8 bits is dead
Conventional wisdom is that low-end processors are a dead-end.Read the press and it’s pretty clear this is a 32/64 bit world.
If you’re not building a system with the latest high-end processor you’re clearly a dinosaur whose extinction is near. That asteroid? It’s the latest CPU from Intel or ARM.
But maybe not.
Consider Microchip. This is a company which took over a failed processor line that had been poorly marketed by General Instruments. By any objective means the low-end PIC processors are pretty much brain-dead parts. They have limited instruction sets with small address spaces. Everyone knows you can’t write code in less than 640K of memory, so real programmers will use an Atom over a PIC any day.
But PICs thrive. Today Microchip has over 700 different microcontrollers which represent 80% of their business. Though they have a 32 bit line these represent a relatively small section of their market. Mostly they sell 8 and 16 bit devices. And sell these they do, in Sagan-like numbers. Over 6 billion PICs have hit the streets to date.
With the economy in the dumpster the semiconductor vendors are suffering along with the rest of the world. But not Microchip. They announced record sales the last quarter, putting them on track to do $1.5 billion in yearly sales. The quarter was up 68% over the same period last year. Profits, too, improved, and the dividend was increased.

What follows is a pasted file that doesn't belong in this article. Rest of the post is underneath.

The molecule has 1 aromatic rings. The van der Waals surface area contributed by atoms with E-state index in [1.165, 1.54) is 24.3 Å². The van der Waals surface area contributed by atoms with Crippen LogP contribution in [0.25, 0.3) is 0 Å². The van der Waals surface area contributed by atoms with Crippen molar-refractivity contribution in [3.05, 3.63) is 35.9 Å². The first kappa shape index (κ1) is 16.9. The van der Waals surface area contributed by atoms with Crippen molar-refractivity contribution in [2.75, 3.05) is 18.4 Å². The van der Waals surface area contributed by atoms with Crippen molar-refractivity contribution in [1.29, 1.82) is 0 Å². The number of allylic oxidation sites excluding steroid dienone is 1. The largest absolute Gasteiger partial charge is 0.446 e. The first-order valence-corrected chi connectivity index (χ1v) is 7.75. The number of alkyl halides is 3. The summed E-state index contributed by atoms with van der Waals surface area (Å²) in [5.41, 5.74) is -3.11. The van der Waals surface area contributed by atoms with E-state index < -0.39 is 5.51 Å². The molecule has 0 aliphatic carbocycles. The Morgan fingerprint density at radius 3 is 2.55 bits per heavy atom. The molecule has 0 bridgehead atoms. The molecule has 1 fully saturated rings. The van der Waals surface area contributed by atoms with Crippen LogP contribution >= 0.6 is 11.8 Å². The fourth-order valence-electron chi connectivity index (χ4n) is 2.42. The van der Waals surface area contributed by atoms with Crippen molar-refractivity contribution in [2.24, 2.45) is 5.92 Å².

They’re clearly doing something right.
But this also says something about the low end of the embedded processor market. While speedy (and hot) 45nm parts get all of the glamour, a lot of the computing workload shouldered by embedded devices just doesn’t need a lot of horsepower. How big of a heat sink can one afford on a smart toothbrush, after all?
For twenty years pundits have been predicting the death of 8 bits. I disagree; as high-end processors drop in price those at the bottom get cheaper too, which opens up new markets that could never have afforded semiconductor intelligence.
I believe that the golden age of 8 bits has not yet arisen. As prices head to zero, volumes will soar putting today’s numbers to shame.
If your specialty is 8051 or PIC or other low-end CPU work, you’re not a dinosaur. You’re that squirrel-like creature on the forest floor: the first mammal, the herald of a new age.
Jack G. Ganssle is a lecturer and consultant on embedded development issues. He conducts seminars on embedded systems and helps companies with their embedded challenges. Contact him at firstname.lastname@example.org. His website is www.ganssle.com.